Dada scouted him from there because he saw his talent and wanted to work with him. Even Shantanu Moitra, who is a prolific music director now, used to work with him in the servicing department if I recall right. Sarkar motivated him to enter the industry too. There’s me, of course, and then there’s Badhaai Ho director Amit Sharma and several other actors, technicians, and set designers (whom he helped).
Designer Manoshi Nath, who has won several Filmfare awards, was a novice when dada asked him to start designing costumes for ad-films. I’m sure there are few others who supported new artistes the way dada did.
Dada would never work in isolation. He really trusted his team. He would always want to work with his assistants and his technicians. So, when Mumbai agencies started considering him for work, he shifted his base to Mumbai. I was conscious and skeptical about shifting to Mumbai but he motivated me to and I could say that that opened avenues for me.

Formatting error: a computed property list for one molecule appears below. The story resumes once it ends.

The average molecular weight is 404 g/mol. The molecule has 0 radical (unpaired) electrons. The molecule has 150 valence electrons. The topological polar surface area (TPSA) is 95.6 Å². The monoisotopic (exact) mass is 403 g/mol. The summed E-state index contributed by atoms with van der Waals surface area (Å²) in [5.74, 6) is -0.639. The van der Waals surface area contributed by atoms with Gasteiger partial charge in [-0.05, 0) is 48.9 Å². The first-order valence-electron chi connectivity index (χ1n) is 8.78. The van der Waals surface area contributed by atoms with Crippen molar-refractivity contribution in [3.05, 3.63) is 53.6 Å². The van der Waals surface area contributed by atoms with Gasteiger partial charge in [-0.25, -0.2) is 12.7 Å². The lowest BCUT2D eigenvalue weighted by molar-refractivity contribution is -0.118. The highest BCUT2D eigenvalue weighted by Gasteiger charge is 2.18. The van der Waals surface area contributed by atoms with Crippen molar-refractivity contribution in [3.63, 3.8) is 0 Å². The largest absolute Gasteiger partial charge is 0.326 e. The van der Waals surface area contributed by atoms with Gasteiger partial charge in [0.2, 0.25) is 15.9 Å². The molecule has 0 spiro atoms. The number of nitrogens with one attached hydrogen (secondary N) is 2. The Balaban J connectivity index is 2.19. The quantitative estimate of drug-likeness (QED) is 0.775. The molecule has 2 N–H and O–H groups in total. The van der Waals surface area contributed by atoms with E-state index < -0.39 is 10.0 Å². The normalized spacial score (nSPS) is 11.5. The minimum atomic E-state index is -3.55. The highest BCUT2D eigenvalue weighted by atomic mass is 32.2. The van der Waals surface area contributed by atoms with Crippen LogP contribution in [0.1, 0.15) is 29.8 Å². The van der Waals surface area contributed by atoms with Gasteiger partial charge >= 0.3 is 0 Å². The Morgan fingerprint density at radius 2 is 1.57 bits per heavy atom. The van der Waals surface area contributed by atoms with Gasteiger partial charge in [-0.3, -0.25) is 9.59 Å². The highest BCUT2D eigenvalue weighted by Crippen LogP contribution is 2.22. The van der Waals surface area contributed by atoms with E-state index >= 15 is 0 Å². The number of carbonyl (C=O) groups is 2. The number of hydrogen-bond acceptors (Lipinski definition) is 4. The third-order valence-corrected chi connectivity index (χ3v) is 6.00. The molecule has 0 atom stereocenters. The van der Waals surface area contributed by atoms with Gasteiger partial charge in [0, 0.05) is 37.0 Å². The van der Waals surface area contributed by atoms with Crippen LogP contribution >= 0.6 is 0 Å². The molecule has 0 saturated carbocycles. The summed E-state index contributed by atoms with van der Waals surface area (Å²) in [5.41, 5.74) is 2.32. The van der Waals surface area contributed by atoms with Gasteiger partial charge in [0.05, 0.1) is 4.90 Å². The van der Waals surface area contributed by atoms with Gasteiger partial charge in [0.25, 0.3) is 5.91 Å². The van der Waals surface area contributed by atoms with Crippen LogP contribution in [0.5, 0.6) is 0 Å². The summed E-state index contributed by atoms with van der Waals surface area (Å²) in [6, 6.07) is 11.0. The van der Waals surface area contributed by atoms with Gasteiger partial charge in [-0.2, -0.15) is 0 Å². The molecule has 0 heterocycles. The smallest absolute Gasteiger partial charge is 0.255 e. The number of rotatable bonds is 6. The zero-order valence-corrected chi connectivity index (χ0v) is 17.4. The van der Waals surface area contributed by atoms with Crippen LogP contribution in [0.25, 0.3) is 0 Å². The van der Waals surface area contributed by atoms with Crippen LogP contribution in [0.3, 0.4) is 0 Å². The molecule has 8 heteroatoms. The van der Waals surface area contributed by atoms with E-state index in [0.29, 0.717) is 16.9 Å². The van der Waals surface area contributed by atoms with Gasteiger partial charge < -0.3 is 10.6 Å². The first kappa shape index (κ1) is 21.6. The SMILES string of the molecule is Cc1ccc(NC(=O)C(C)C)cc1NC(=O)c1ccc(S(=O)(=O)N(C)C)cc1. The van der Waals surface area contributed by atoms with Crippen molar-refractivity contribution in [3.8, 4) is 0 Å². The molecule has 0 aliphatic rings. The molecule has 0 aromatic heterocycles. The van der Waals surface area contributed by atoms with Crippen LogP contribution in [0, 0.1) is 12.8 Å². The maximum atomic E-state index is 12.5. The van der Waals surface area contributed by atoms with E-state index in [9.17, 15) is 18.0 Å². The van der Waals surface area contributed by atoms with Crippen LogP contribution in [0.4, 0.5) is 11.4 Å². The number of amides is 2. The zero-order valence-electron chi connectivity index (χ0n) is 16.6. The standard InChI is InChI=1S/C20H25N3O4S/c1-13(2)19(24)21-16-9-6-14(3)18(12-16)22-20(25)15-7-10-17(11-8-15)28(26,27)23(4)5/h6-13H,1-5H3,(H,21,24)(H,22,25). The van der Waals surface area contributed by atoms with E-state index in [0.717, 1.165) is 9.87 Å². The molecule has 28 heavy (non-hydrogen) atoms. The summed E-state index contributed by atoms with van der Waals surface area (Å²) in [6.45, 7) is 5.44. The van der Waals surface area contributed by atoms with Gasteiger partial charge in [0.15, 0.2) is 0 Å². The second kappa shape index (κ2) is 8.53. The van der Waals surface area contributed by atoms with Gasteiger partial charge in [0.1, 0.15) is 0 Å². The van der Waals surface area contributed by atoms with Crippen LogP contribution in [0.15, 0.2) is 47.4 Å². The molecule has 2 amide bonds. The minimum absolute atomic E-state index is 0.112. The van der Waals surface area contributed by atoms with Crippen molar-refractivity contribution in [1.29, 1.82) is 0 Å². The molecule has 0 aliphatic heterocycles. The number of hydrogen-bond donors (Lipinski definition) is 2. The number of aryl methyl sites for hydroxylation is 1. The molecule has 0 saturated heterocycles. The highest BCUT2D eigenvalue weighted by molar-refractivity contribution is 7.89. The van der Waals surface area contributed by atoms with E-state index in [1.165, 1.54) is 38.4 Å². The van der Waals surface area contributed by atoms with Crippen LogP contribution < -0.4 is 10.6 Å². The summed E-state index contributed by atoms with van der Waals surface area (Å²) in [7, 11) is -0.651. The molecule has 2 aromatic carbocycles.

Is there one memory with Sarkar that you will always carry with you?
Gajraj Rao: In the 6-7 years I’ve spent with dada (Sarkar), so much was communicated even without words. When we used to travel to Mumbai to shoot in the initial days, he would often buy things from Heera Panna. There was one person he’d buy new audio equipment or cables and gadgets from and he would even buy clothes from the market.
I remember a few instances when he was buying clothes for his kids and even bought clothes for my son. This is something I’ll always remember. This is something he would often do – his team would stay at the same hotel as him, when he rented a 1bhk in Andheri we would stay with him.
He even called me after he watched Badhaai Ho to appreciate my work and had told me that he was getting a role written for me in a new script. I’ll always regret not being able to work on that.